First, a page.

I’ve been studying evolution for over ten years, and I find myself more amazed now by adaptation than I was to begin with. I think that when we focus on any familiar subject, our sense of mystery deepens as we start to see past that numbing familiarity. But adaptation poses specifics barriers to our comprehension: the unbelievable scale of geological time, the baroque complexities of life-histories, reproductive systems, and environmental niches present in every kingdom, and the tangled relationship between evolutionary processes and the traces they leave in DNA.
One area has been particularly obscured–why is adaptation so successful at sequentially modifying organisms to fit their environments? The evidence that it is successful is so overwhelmingly obvious and plentiful that this why question has been largely overlooked .
But when people began to use evolution to make machines better–specifically, computer programs–we gained a new perspective on the question: under what circumstances will evolution by natural selection produce adaptation? In recent decades, this question has expanded to touch just about every vigorously debated topic in evolution and ecology: invasive species, emerging viral pathogens, antibiotic and insecticide resistance, speciation, and response to climate change, to name a few.
Evolution can be blazingly fast, particularly as a response to the equally rapid changes humans are causing to our shared environments. But can we say more than that; can we predict how fast, predict when evolution will save an endangered species or produce an untreatable pathogen, and when it will fail?
I’ve been modeling these kinds of questions for a while, and I’m starting this blog because I’ve built a model  that is showing me cool patterns faster than I can understand them. I’ll gradually introduce what this model is as we go along, but let me end this introductory post with two questions that are going to keep us busy a long time. Here’s a plot of the mean fitnesses in each of ten simulated populations  adapting to a new environment.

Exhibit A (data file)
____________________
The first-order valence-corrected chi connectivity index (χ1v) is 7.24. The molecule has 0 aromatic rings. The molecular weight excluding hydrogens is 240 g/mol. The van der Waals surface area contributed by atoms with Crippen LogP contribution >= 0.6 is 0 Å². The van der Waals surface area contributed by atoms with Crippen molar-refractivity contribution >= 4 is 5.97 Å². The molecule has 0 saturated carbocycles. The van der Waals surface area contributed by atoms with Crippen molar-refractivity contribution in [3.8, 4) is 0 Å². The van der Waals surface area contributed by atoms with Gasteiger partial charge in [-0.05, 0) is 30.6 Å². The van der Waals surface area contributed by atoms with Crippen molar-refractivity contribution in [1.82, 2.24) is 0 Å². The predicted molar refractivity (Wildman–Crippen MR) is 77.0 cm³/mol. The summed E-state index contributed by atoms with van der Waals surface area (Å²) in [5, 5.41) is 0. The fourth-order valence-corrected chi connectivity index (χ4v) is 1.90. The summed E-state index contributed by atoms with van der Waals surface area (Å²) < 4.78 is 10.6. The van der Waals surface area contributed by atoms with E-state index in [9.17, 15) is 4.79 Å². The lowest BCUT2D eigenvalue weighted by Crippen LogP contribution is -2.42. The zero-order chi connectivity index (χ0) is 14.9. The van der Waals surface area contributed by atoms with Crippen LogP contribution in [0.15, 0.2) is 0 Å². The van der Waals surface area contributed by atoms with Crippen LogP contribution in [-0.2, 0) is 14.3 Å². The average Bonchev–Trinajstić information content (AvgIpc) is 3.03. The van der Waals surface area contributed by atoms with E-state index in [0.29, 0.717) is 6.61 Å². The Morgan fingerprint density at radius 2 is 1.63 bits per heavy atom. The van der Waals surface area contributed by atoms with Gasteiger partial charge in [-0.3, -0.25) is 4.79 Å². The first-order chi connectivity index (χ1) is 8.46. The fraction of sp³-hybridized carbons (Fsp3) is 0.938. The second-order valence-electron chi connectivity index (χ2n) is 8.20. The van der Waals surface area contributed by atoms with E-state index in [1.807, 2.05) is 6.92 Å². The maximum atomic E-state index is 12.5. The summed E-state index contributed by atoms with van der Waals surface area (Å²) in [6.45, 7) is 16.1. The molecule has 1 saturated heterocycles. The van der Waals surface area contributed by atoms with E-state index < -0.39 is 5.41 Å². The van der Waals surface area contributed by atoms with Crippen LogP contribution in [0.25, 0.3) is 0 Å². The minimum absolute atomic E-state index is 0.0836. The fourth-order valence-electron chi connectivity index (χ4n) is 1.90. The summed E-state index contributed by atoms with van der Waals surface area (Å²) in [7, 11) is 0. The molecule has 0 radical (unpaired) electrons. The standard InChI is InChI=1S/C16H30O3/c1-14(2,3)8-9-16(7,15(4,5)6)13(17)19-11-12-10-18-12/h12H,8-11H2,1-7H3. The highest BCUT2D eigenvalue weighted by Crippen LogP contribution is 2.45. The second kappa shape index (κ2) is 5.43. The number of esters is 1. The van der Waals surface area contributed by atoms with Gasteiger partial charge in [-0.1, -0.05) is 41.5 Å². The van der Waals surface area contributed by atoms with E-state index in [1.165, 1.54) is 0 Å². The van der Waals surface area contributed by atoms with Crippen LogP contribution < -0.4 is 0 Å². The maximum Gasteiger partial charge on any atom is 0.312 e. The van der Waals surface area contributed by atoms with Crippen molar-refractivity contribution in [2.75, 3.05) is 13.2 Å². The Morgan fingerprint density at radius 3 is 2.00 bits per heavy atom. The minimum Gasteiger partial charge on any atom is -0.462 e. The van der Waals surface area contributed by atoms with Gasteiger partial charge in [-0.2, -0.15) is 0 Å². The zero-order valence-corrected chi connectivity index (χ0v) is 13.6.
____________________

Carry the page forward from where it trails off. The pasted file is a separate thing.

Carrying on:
These populations are big enough that every jump in those lines pretty strongly implies that a beneficial mutation has arisen and fixed. Adaptation in these populations looks to be mutation-limited: there’s long pauses in the fitness trajectories in between the discoveries of adaptive mutations. But what sets the tempo of those pauses, and what accounts for the startling differences in the number of substitutions, ranging from as few as 2-3 to at least ten? What could we measure at generation 1000 that might predict the fitness at generation 50,000?
Because this is all in the computer, I can do just about any experiment in these populations that I can imagine. Sounds great, except that means I’m limited by my imagination, as I suspect is frequently the case in science. Let’s see how far we can get.
1. Of course, not completely overlooked, and my work wouldn’t be possible without the efforts of many colleagues. This blog is going to focus on my own research process, but I’ll still try to give credit to influences as we go along.
3. More details to come, but for now: asexual haploid with six starting genes, producing phenotypes through stochastic simulation of a transcription factor network. Populations are 10,000 individuals; mutation rates are complicated enough to warrant a whole post, but are a a bit bigger than our best estimates for yeast. Other values are loosely parametrized based on yeast transcription factors.